After that day I talked a lot around here about getting back into making stuff with clay. Not that I plan to stop making quilts. But I’m interested in bringing to it some of my ideas and things I’ve learned over the past few years.
So guess what appeared under the Valentine tree last weekend? A whole set of clay-making stuff — a wheel, kiln, clay, bunch of glazes, and hand-tools. My sweetie found a ceramics studio that was going out of business and got a truck load of great stuff at auction. What a surprise to find the whole setup in our studio!
I’ve gotten a lot of metal hearts over the years, but this the first time for a clay heart. What a great guy! I can’t figure out how he got it all here, and I’m pretty overwhelmed.
What is humor? I been thinking about this question since I was asked to juror the show for SAQA called “Sense of Humor” (see last post for more details.)
I’m not going look in some dictionary and give you the definition, I don’t even know what a real definition is — I just have my own personal definition: humor is thinking outside of the box. And here’s another one: creativity is thinking outside of the box.
What was it they told us in algebra? When A=B and C=B, then A=C. You do the math. Anyway, that’s just my own take on things.
The above photo was taken at the Urban Institute for Contemporary Art last October at this event on my blog. The artist: Jeroen Nelemas. The art is not the man in the photo, it’s the installation made of grass, astroturf and metal grid called “Six Feet Above.” When you climb the steps, then turn around and look out, this is what you see looking out from “Six Feet Above” to the biggest exhibition space at the center.
The thing below is another artwork by Keith Lemley called “Hovercraft.” Also not as it appears at first glance. You have to experience it. Here’s the directions. And here’s me doing my Silver Surfer impression — it really does float and move around, but not recommended after a glass of wine at the opening. Or maybe that’s when it’s best.
That thing hanging behind me is another installation by Vanessa Tomczak and Carl Bajanda. The little gizmo at the bottom very slowly unknits the long white hanging scarf(?), you can see the pile of unknitted yarn at the bottom.
I loved this show and my whole experience at the UICA. Just curious, does anyone else think this stuff is funny?
When our studio flooded, a lot of framed art got ruined. Since the Creamery Arts Center has lots of odd spaces, I cleaned the old frames and designed some collages to fit into them for the show.
Here’s the finished quilts in the show, but for fun I included some framed pages from my sketchbooks to show where the ideas come from.
“Paris – wish you were Hair.” The old vintage postage from my collection is from 1904 and someone wrote their postcard message on the front of the image.
“Seattle, the Space Needle – wish you were Hair”. Haven’t done the quilt for this this idea yet.
Actually, I drew this idea for “Twin Bridge”, then happened to find the postcard that matched. ooohwaa!
We had this really huge frame, so I put my actual pattern for “Athens – wish you were Hair”, with alternations into it. There was a little extra room, so I added some sketches and graphic inspirations at the bottom.
This one I called “Elements of an Art Quilt” because I included a stitch test for “St. Louis – wish you were Hair” to try out the effects of different thread colors on fabrics (and left the edges unfinished so that the astute observer could see the top layer, batting and backing), some graphic research and inspiration images, a pastel pencil practice for stitch patterns, and a wad of thread I picked up off the floor of my studio.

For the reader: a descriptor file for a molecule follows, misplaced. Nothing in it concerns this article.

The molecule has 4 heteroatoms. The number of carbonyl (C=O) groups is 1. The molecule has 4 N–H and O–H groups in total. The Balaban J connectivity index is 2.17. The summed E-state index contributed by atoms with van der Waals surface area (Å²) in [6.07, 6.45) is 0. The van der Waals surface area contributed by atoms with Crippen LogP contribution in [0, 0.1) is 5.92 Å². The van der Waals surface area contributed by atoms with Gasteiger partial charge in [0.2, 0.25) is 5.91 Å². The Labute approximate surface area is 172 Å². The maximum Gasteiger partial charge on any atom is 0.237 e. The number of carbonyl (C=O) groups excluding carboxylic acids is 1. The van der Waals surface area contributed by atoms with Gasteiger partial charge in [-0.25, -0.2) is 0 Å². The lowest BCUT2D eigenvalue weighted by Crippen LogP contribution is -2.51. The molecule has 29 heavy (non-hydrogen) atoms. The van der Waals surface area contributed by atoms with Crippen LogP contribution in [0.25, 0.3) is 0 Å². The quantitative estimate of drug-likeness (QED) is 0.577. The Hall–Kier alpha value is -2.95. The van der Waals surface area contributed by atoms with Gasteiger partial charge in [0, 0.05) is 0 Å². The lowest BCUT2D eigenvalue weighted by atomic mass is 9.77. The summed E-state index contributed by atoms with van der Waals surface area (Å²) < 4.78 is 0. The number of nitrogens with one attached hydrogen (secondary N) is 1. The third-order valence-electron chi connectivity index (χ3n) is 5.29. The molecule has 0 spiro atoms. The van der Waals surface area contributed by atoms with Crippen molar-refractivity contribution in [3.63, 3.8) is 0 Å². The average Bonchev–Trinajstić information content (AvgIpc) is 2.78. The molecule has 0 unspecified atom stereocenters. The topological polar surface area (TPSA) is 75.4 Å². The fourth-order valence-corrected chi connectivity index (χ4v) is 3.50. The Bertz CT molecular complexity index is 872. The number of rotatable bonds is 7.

The little drawing in the corner gives a clue what “King Tut” (a variegated quilting thread) is because I used the reference in the labels on the stitch test on the left.
The weekend of the ThreadLines opening reception, Jason Pollen led a two-day workshop called “J-o-i-n-i-n-g-F-o-r-c-e-s.” Each day he led a series of different drawing exercises on black and white double-sided paper.
This was the most complex exercise, prefaced with discussions of astrology and self-control, a random drawing and a self-controlled analytical response. This was probably the thing that I most took away from the class — a strong reminder that in drawing, every mark should be a response to the previous marks. I later tried to apply that also to some of my experiments in fabric.
Drawing with graphite and chalk were followed by creating small experiments in texture with this clear gesso paste, which were then painted, stitched and otherwise altered any way we wished.
Clearing out the space for twenty people to work in the shop was a job, but created a great creative environment. AndÂ having one of Russ’s neon sculptures flickering in the background probably played into our minds as people often used works like “charged” and “electric” and “shimmering” during wordplay exercises.
We brought my pin boards out the fiber room to pin up and look at the drawings.Â And the most wonderful tool of all is hard to see, but check out the black cast-iron 100+ year old paper cutter — great for chopping up big drawing papers into excercise-sized pieces for the group. Russ got that at an auction a few years ago when a school tablet and sketchbook factory up the street went out of business.
For a wrap-up, I cleaned off one wall of the gallery so everyone could tape up their work and discuss it. (except for the squiggly aluminum wall piece – couldn’t get that off the wall.)
Jason didn’t much like our fluorescent lighting, but really we just got the floors and walls done, lighting is next on the list.
Jason was amazingly good at challenging each one of us and providing a broader context to think of working with fiber — a weekend well spent. For photos of some of the work done in the class, check out the Uncommon Threads post here.
Doing some sketches for new ideas. I love using these acrylic inks by Daler-Rowney, especially the pearlescent ones. And who could resist with great names for colors like Waterfall Green, Galactic Blue, or Hot Mama Red?